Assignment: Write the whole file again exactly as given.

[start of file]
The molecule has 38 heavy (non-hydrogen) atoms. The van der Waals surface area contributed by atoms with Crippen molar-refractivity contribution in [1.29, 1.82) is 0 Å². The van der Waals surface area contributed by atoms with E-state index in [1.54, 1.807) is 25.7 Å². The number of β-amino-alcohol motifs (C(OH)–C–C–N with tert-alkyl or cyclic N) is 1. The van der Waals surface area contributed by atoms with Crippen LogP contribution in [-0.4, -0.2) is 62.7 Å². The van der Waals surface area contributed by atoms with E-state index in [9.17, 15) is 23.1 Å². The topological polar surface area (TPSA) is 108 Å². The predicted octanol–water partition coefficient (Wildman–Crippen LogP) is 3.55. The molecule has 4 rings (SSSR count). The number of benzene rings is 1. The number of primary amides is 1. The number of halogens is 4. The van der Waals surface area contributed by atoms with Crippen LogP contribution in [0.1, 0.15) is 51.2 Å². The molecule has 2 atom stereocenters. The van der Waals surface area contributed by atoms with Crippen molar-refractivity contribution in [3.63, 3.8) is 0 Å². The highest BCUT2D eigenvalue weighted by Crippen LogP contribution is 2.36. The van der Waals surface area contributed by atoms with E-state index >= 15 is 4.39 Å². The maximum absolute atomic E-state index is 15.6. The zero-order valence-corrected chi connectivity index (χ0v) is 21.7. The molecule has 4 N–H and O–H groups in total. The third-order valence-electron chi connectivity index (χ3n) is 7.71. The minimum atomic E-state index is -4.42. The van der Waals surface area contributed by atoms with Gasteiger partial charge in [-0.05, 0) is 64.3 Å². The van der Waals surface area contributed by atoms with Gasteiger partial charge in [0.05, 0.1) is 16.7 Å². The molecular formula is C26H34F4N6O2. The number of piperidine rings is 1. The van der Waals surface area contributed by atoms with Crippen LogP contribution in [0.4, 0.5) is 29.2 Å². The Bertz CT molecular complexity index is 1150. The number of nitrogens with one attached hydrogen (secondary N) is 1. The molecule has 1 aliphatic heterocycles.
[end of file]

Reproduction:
The molecule has 38 heavy (non-hydrogen) atoms. The van der Waals surface area contributed by atoms with Crippen molar-refractivity contribution in [1.29, 1.82) is 0 Å². The van der Waals surface area contributed by atoms with E-state index in [1.54, 1.807) is 25.7 Å². The number of β-amino-alcohol motifs (C(OH)–C–C–N with tert-alkyl or cyclic N) is 1. The van der Waals surface area contributed by atoms with Crippen LogP contribution in [-0.4, -0.2) is 62.7 Å². The van der Waals surface area contributed by atoms with E-state index in [9.17, 15) is 23.1 Å². The topological polar surface area (TPSA) is 108 Å². The predicted octanol–water partition coefficient (Wildman–Crippen LogP) is 3.55. The molecule has 4 rings (SSSR count). The number of benzene rings is 1. The number of primary amides is 1. The number of halogens is 4. The van der Waals surface area contributed by atoms with Crippen LogP contribution in [0.1, 0.15) is 51.2 Å². The molecule has 2 atom stereocenters. The van der Waals surface area contributed by atoms with Crippen molar-refractivity contribution in [3.63, 3.8) is 0 Å². The highest BCUT2D eigenvalue weighted by Crippen LogP contribution is 2.36. The van der Waals surface area contributed by atoms with E-state index >= 15 is 4.39 Å². The maximum absolute atomic E-state index is 15.6. The zero-order valence-corrected chi connectivity index (χ0v) is 21.7. The molecule has 4 N–H and O–H groups in total. The third-order valence-electron chi connectivity index (χ3n) is 7.71. The minimum atomic E-state index is -4.42. The van der Waals surface area contributed by atoms with Gasteiger partial charge in [-0.05, 0) is 64.3 Å². The van der Waals surface area contributed by atoms with Gasteiger partial charge in [0.05, 0.1) is 16.7 Å². The molecular formula is C26H34F4N6O2. The number of piperidine rings is 1. The van der Waals surface area contributed by atoms with Crippen LogP contribution in [0.4, 0.5) is 29.2 Å². The Bertz CT molecular complexity index is 1150. The number of nitrogens with one attached hydrogen (secondary N) is 1. The molecule has 1 aliphatic heterocycles.